The 7th Joint National Committee on Prevention, Detection, Evaluation, and Treatment of High Blood Pressure provided new guide-lines for the definition and management of hypertension. Notably, a new category"prehypertension" was created for intermediate systolic pressures exceeding 120 mmHg, the upper limit of normal, but less than 139 mmHg, the threshold for stage 1 hypertension. The therapeutic consequences of this new classification are not yet clear, but research indicates that prehypertension is an independent risk factor for cardiovascular, cognitive, and renal morbidities as well as diabetes, and statistical data indicate that prehypertension is present in over 30% of US, European, and Asian adults. However, while pharmacotherapy is recommended for hypertension, the use of drugs to control prehypertension is under question. Given the serious health consequences linked with prehypertension, such debates seem misplaced if patient well-being is our priority. While acknowledging the lack of specific randomized controlled trial data on this topic, we suggest that anti-hypertensive therapy be recommended for everyone with prehypertension and address resulting cost-benefit issues.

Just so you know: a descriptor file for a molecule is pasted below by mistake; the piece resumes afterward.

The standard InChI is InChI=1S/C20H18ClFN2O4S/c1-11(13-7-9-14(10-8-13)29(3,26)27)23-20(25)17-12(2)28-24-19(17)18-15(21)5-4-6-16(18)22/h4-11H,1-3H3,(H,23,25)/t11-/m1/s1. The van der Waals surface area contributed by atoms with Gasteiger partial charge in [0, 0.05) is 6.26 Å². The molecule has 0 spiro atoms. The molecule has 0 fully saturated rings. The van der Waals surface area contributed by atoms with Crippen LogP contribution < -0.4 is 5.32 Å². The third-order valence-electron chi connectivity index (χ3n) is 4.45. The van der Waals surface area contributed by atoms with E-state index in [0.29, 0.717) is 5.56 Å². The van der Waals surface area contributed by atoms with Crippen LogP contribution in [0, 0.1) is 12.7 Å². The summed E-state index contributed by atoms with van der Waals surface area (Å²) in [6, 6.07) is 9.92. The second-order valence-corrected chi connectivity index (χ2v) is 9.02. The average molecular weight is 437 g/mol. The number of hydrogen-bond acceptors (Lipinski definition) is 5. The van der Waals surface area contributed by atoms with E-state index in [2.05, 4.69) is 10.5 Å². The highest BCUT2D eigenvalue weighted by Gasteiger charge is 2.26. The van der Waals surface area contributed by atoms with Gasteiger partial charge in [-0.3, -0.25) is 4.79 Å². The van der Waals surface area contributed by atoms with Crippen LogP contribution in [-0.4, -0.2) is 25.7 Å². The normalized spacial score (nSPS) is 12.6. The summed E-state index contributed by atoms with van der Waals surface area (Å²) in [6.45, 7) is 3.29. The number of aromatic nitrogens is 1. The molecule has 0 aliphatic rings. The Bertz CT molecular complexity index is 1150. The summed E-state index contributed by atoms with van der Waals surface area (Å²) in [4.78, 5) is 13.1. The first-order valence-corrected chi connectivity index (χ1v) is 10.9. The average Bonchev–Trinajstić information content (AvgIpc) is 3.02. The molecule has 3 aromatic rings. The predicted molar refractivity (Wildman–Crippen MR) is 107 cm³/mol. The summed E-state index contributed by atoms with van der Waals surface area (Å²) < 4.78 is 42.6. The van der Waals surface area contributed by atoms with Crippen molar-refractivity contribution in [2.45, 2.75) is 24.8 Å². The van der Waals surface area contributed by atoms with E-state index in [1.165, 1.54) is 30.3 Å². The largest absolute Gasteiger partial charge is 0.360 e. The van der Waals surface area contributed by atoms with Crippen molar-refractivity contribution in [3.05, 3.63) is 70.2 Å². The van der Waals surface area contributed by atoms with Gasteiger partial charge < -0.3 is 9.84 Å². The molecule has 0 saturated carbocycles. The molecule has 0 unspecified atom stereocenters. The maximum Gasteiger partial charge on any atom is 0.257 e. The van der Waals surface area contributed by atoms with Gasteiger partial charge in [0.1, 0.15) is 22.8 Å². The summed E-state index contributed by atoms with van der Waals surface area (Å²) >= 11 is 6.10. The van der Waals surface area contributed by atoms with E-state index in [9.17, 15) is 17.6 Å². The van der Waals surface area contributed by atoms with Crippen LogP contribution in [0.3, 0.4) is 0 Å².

- Cognition and prehypertension
- Complications of prehypertension
- Incidence of prehypertension
ASJC Scopus subject areas
- Internal Medicine
- Cardiology and Cardiovascular Medicine